Meeting: School Principals, Ministry & BPSU

December 3, 2018

A meeting took place this afternoon [Dec 3] with the “Minister of Education, Acting Commissioner, Permanent Secretary; and school principals and BPSU representative,: the Ministry of Education has confirmed.

Minister of Education Diallo Rabain said: “This afternoon I met with the school principals who wanted to share further on some of the concerns previously expressed.

“We expect to receive the information discussed in writing from the principals later this week. As I shared with them today, we are committed to resolving these concerns and will work together to develop an action plan to move forward.”

Today’s meeting is the latest development in ongoing issues regarding education; almost all the teachers at West Pembroke School called in sick on Friday after agreeing to go on work-to-rule last month, School Principals are also engaging in work-to-rule and last month the Bermuda Union of Teachers [BUT] confirmed that teachers “voted to take ‘appropriate action’ over issues they say are negatively impacting schools.”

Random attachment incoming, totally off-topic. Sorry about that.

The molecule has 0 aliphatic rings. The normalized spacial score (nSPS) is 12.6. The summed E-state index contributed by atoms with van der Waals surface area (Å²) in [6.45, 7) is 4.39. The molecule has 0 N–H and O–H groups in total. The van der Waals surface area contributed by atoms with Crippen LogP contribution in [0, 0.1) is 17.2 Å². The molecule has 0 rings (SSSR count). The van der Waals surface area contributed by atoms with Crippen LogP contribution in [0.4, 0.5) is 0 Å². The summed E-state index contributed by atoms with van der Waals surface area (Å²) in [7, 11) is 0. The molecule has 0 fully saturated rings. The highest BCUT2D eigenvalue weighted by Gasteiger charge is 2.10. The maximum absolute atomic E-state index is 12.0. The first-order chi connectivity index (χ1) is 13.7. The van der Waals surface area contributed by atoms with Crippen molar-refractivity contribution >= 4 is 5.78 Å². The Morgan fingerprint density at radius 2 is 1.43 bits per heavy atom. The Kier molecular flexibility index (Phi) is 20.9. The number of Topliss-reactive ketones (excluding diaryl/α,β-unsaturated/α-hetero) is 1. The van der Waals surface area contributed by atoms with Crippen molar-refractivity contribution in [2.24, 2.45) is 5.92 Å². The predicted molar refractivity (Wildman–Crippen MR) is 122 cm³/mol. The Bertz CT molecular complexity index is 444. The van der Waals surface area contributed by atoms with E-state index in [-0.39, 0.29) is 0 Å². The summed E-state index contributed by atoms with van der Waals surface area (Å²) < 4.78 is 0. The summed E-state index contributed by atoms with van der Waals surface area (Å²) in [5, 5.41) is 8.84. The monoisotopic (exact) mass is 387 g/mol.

BPSU General Secretary Edward Ball Jr previously confirmed that on October 19th, the Bermuda Public Services Union [BPSU], on behalf of School Principals, informed the Ministry of Education that principals had voted to Work to Rule.

“Work to Rule means that the principals will strictly adhere to the spirit of their job duties and responsibilities as outlined in their job descriptions. Principals will work from 8:30 am to 3:30 pm and will continue to follow all safety and other regulations,” Mr Ball said last week.

“Principals will not work during their lunch breaks, during extended unpaid hours after school or on weekends. Historically, it has been the norm for the principals to work these extra hours in order to complete their daily administrative core duties.

“The impetus for the Work to Rule mandate is the increased incidents of adverse student behaviours which are compromising the safety of students, teachers, and principals which must be addressed.

“Principals and school staff are being subjected to student behaviours that must be referred to internal resources such as Educational Therapists [ETs], ET Assistants and special para-educators. As there is an acute shortage of these services in many of the schools, staff are not equipped, and do not have the resources or clear guidelines to address disruptive students.”

“It is essential that the educators be supported by the Ministry of Education in their continuing efforts to improve students’ outcomes and experiences in the 21st century classrooms. Principals continue to be committed to these outcomes, however, in order to do this, it is essential that they have the adequate resources, training, infrastructure coupled with buy-in from the community and parents,” Mr Ball added.

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